Standout tracks like “Say Hey To Blue,” “And Then The King Of Hearts,” and “The Best Thing” highlight the band's ability to deliver memorable hooks and infectious energy. Kingdom of Mustang is in top form on Glad Days, making it a must-have for your summer playlist. Don’t wait—dive into this collection of sun-soaked anthems and let the good times roll.

By ​Dino DiMuro on Pitch Perfect

4.0 out of 5

Playing jangly pop rock together since 2017, Kingdom of Mustang from Charlottesville, Virginia has just released its fifth album titled Glad Days. This seasoned quartet consists of Mark Roebuck (guitar/vocals), Tim Ryan (bass/guitar/keyboards/percussion/vocals), Michael Clarke (drums/percussion/vocals) and Rusty Speidel (guitar/vocals). The band has been heavily influenced by 70’s and 80’s power pop artists like Shoes, Big Star, the Byrds and The Records.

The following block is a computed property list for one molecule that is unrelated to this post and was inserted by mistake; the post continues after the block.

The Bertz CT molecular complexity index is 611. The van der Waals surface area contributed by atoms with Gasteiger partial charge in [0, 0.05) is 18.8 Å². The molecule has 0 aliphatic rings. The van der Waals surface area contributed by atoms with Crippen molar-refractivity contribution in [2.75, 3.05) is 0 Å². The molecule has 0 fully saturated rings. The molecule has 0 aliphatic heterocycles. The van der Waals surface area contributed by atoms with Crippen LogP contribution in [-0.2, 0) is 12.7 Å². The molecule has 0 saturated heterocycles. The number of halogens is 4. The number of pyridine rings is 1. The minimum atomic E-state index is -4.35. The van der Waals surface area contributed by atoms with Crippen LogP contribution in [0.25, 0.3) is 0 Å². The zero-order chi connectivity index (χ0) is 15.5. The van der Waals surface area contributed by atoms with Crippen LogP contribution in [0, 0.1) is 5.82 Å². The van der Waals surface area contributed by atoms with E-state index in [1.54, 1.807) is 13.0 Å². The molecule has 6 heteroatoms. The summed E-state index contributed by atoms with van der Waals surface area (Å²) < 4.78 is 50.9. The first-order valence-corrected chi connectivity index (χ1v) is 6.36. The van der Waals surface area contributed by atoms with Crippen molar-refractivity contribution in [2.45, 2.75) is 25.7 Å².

For this new album, the band decided to capture themselves live in the studio with minimal overdubs. Sweet, twangy guitar arrangements and stacked vocal harmonies abound. Recording, mixing and mastering was by bassist-keyboardist Tim Ryan at Studio 607  in Charlottesville using Reaper, and it sounds crisp and amazing. The band sent a full list of their music arsenal (lots of vintage guitars and gear!) but frankly I’m too anxious to get to these tracks!

“More Than They Deserve” is the kind of song that seems to start with the chorus, which is always an interesting changeup. As expected, the guitars are bright and in perfect sync with each other, the tempos are upbeat and danceable and the vocals are harmonious while being totally approachable. Though this is a great song with Instant Hit potential, it’s got such a clean, Beatles “Help” like jangle quality that I’d be happy just enjoying the mix. There’s little touches like some background “Oooh” vocals that might actually be a keyboard moment. I just can’t tell and I love that!